If there’s one thing we can all agree about the tech industry is that it moves pretty fast. That’s why we constantly hear about new job titles such as DevOps engineer, Brand Evangelist and even Chief Happiness Officer. I’d like to propose adding one more role to this mess — behold, the Chief Reality Officer!
The main role of the CRO is to constantly be in touch with reality and remind everyone else of its existence.
I’ll try to illustrate what CROs do with a few examples.
Imagine a new feature is being launched and the adoption rate is well below expectations. The company’s open-space office is immediately filled with multiple theories explaining the low adoption rate and at least one “I told you so”. However, the CRO is the only one that thinks of reaching out to users that haven’t completed the activation funnel. Note that the CRO isn’t a UX researcher.
He didn’t necessarily master the delicate art of qualitative research — he simply thought of talking to people to have a better sense of reality.
Here’s another example. A support ticket comes in one day reporting a bug. Turns out that’s not actually a bug, but a feature that isn’t supported on the Internet Explorer browser. The support ticket is closed and no one thinks of challenging the company’s assumption that no one uses Internet Explorer anymore.
No one except the CRO, that finds out 30% of users actually do use Internet Explorer. Again, note that the CRO isn’t a Product Analyst. He isn’t necessarily a “numbers guy” that can create fancy charts — he simply wanted to check the common assumption.
By now you might be asking yourself — isn’t CRO just a fancy title for common sense? Why, yes. Yes it is, but let me ask you right back — how come common sense is so rare? The examples above actually happened and involved a bunch of highly intelligent people in 2 successful startups. In both cases, almost no one considered checking in with reality. Why is that?
Two reasons come to mind. One is related to the nature of software companies in general and the second one is about startups in particular.
Software companies differ from, say, ice-cream shops, in that it sells bits not atoms. When an ice-cream shop comes up with the great idea of a “cold pizza” flavored ice-cream, the people who work in that shop can immediately see the faces clients make when they first try out this new flavor.
At the end of the day, they have to physically throw out an almost-full container of ice-cream no one wanted. For them, reality is unavoidable. It’s right there in front of their eyes. That is not the case for people who work in software.
Nothing happens in their immediate perceived reality when a user walks away from the product with disgust.
I realize that explanation may sound overly simplistic, since software companies are filled with highly intelligent people that mastered object permanence many years ago and can easily understand that things exist even if they don’t see them right now.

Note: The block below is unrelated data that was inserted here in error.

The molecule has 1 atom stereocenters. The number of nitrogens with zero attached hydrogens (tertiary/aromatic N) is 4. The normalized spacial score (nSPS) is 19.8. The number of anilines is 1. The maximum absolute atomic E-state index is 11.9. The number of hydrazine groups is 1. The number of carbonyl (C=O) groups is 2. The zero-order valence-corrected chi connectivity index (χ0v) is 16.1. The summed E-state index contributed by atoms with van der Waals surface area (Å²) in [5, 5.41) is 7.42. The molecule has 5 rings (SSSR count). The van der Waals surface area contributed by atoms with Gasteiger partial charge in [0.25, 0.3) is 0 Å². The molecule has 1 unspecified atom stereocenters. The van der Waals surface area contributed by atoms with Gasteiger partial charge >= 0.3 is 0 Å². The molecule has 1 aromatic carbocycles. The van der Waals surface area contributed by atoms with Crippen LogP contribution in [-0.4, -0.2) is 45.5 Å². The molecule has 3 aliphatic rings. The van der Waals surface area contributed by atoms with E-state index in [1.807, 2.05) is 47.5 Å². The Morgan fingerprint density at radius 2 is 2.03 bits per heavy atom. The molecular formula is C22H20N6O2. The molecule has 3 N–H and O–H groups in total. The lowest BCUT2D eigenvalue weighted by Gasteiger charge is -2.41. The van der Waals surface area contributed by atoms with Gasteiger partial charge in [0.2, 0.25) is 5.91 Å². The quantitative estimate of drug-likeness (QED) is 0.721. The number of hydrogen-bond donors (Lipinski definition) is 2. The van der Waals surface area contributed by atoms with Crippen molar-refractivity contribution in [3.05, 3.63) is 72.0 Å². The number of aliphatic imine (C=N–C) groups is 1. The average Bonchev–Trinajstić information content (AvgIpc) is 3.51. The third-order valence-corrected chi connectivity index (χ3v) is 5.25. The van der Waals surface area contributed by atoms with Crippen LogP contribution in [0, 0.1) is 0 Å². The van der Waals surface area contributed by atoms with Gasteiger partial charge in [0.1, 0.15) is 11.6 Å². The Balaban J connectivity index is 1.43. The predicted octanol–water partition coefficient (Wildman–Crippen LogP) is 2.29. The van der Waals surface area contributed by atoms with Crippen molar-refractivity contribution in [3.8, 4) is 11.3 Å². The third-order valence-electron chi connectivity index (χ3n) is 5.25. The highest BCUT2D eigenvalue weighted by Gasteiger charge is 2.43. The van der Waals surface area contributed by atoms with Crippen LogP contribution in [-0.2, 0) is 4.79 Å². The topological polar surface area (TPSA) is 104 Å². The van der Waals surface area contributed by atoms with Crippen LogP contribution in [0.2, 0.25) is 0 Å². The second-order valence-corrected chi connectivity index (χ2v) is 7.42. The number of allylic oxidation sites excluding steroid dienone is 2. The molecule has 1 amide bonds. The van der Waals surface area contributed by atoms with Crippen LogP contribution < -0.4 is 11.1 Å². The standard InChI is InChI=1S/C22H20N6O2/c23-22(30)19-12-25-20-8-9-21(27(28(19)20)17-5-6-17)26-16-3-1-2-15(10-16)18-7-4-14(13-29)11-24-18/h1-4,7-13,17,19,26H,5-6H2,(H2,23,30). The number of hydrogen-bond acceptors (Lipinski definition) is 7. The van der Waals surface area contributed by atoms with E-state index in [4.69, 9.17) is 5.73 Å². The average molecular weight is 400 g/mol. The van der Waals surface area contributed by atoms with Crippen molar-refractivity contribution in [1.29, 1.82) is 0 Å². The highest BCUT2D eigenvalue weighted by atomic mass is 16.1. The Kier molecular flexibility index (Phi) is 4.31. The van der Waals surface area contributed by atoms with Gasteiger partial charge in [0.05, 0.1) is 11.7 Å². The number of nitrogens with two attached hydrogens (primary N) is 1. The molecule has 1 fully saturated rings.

However, those highly intelligent people are mostly human beings and as such their brains are wired to react to what is currently in front of them. Don’t take my word for it — here’s Nobel laureate Daniel Kahneman talk about the incredible power of the “what you see is all there is” bias.
The second reason we need CROs is related to the nature of startups. Almost by definition, a startup is built to focus on the promise of tomorrow rather than the reality of today.
From day 1, the founding team needs to sell their vision to investors, first clients and early-stage employees. In order to succeed they had to power through a lot of naysayers that told them their idea would never work and develop their own reality distortion field.
Skip forward to a post-A startup with 25+ employees, those founders feel pretty vindicated and learned that “sticking to your guns” is an effective tactic that can beat the gloomy statistic of startups’ failure rate. That feeling of “there can be miracles when you believe” ends up being an integral part of the company culture and translates to “don’t try to disprove our shared beliefs”.
For those two reasons, startups need people who will constantly keep an eye on reality (you know, that thing happening outside the office). Ideally, everyone working in the company has or develops the tendency to think critically.
Here are a few ways to do that. We can ask people with feature ideas to list reasons why would their idea fail instead of why it would be totally awesome (“trust me I’m never wrong about these things”).
We can also use public forums to talk about company failures that resulted from misconceptions that have blown up. Recognising failure can lead to caution that leads to skepticism and critical thinking.
Disclaimer: those tactics are not without risk, as they go against the inherent company culture mentioned above. When the going gets rough, remind yourself and others around you that reality might not always be a happy place to be in, but that’s the only reality we have.